Obituariy's recording history has been a hit and miss affair. From the much loved Slowly We Rot, Cause of Death and The End Complete, to the experimental World Demise (one of my personal favourites), to the lukewarm Back from The Dead.
And there was their almost 10-year hiatus from the Metal Word, only to return in 2005 with a reasonable, if somewhat fizzled, Frozen in Time, which sounded as if it was recored in a toilet, but that is my own opinion on that matter. But, they resurrected my deceased hopes when they offered forth Xecutioner's Retun in 2007.
And that now brings us to the recent album, Darkest Day.
The opening riff of List of the Dead immediatly perked my interest, as it starts with a subduded far-off guitar and drum intro, only to open up on my ears into the familiar and safe realms that Obituary are known and loved for. But in truth, the one element that I always wait to hear are the state of John Tardy's vocals, for in some recordings they suffer in the mix and volume. Not this time.
Tardy's chords and tone have always stood him apart from the rest of the death metal world, as he goes more the old school wail and moan aproach, as opposed to the more familiar gurgle that 97% of death metal vocalists use. This is mostly effective on the second number Blood to Give, which in some ways reminds me of Chopped in Half from 1990's Cause of Death.
The drumming of his brother Donald has always been adequate and functionary, again more being part of the mix rather that the "Robot Trigger/octopus-man" that todays slew of drummers offer, and there is something comforting in that. Payback displays his metronome like abilities, with double bass thumping away like an Bosun on a Longship.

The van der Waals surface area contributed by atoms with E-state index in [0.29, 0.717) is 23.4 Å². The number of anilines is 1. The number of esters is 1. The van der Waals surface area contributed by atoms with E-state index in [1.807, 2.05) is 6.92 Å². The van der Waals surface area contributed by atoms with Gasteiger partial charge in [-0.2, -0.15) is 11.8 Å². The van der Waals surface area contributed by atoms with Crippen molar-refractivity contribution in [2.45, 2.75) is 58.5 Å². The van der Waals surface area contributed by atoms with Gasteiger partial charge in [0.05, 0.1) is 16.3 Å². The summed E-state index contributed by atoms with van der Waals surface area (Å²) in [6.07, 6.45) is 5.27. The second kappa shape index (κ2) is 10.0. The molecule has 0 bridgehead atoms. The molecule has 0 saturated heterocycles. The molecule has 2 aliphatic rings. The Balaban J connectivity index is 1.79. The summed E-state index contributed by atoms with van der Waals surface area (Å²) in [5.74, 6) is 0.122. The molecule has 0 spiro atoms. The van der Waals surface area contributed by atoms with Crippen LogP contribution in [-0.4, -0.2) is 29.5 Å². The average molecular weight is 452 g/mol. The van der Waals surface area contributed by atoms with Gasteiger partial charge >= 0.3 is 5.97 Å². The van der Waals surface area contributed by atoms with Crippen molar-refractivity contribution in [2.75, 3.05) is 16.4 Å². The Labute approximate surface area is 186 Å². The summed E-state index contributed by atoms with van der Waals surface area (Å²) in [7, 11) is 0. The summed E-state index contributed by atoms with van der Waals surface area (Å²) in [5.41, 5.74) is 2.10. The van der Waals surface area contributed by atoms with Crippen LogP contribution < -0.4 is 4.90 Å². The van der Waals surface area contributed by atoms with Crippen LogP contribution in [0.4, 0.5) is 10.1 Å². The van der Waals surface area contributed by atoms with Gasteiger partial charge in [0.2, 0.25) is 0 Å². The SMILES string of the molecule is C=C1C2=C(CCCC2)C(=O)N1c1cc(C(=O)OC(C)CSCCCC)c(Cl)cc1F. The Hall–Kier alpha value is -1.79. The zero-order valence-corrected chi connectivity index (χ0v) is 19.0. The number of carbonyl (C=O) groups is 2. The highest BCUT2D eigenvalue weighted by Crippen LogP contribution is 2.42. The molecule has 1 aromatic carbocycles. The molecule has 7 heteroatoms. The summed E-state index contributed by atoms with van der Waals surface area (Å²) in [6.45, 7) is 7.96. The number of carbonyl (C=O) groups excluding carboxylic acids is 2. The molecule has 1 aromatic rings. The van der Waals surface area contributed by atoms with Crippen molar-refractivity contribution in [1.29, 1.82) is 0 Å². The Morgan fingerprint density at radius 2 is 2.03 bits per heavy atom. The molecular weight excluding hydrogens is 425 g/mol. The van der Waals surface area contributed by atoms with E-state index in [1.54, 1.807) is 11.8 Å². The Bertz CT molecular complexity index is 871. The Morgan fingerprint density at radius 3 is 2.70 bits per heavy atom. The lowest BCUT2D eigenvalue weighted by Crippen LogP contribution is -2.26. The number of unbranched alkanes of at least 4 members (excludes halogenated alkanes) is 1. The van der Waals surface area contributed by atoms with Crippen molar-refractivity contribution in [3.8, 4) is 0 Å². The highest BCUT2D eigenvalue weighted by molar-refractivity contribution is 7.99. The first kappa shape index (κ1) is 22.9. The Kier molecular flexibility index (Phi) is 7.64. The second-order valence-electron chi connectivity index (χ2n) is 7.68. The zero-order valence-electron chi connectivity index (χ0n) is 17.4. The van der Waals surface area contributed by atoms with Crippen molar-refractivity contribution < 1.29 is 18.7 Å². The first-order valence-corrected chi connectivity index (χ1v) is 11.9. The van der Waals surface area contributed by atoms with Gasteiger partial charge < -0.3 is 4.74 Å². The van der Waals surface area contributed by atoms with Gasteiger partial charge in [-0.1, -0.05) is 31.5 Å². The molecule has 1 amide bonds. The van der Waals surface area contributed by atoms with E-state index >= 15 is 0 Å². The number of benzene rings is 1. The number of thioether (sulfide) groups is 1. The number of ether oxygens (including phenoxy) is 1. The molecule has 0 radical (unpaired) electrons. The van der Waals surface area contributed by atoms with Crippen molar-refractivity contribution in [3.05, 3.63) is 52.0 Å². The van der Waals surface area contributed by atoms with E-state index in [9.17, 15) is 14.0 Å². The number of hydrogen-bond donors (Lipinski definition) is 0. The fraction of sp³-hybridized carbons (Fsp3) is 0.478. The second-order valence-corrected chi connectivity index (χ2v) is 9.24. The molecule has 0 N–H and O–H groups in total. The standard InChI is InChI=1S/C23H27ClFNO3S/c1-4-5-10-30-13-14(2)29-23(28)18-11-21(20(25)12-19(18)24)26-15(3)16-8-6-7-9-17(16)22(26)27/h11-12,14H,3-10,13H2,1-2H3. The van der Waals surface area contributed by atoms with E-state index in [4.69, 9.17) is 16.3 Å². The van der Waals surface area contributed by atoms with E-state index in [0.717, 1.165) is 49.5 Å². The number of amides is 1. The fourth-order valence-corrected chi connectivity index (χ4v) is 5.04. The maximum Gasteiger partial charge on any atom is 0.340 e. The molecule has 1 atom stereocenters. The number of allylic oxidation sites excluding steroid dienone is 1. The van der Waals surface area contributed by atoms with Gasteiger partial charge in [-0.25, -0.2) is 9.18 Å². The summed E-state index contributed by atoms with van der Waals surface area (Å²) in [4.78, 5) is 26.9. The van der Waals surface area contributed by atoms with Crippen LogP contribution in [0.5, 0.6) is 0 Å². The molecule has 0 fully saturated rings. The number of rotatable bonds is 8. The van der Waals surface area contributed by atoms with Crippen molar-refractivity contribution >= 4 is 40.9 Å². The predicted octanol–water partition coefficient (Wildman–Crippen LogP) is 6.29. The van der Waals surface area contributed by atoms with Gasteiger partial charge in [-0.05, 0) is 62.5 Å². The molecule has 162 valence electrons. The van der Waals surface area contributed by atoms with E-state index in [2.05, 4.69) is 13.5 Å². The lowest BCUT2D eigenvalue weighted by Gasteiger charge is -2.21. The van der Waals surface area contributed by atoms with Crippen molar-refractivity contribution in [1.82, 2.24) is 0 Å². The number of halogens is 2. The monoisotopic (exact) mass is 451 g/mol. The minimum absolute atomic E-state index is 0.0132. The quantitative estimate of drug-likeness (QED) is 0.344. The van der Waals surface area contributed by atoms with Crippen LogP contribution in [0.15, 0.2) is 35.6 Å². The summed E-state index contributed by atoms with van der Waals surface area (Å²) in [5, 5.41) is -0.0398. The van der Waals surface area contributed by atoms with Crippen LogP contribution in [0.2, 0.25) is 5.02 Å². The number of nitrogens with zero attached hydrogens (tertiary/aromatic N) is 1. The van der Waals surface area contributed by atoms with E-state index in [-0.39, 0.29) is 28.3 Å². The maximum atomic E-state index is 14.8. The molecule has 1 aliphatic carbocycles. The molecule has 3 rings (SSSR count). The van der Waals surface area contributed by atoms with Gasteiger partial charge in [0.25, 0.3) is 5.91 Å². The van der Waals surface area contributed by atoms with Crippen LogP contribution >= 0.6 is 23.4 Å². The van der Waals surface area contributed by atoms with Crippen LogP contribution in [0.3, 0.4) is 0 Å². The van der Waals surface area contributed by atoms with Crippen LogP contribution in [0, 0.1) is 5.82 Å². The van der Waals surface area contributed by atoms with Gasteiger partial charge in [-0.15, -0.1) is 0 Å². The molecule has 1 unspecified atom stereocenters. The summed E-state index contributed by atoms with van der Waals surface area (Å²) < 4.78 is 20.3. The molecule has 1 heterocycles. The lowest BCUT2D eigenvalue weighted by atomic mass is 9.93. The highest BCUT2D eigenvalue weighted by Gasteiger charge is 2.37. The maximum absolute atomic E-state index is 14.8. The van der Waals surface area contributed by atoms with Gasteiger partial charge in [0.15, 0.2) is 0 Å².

The string work of Trevor Peres and Ralph Santolla is as chunky as a dismembered torso of a Sumo!
In fact, the entire vibe of this album is a melange of thier works of past, reanimated in a Frankenstinian way, to lurch forth upon the world and inspire fear with its visage.
The bass work of Frank Watkins is so detuned, one imagines the strings flailing around the studio, beheading virgin schoolgirls at will, of which i'm sure they have an ample supply for such occasions.
The title track Darkest Day is champagne Obituary, if the champagne in question is fermented blood of vicars! Like the foul winds of misfortune, it eminates from my earphones setting me on edge, as well as freeing up my bowels in the process. The same can be said for Field of Pain, and Violent Dreams, both stamped with the Obies brand of gurgling musical dispepsia.
So, if you are a fan of this great deah metal act, or simply yearn to pass last nights dodgy Vindaloo, then Darkest Day is for you! Five Scooped out skulls!!!!
Obituary's Darkest Day is out on 16 June 2009, on Candlelight/Modern Invasion Music.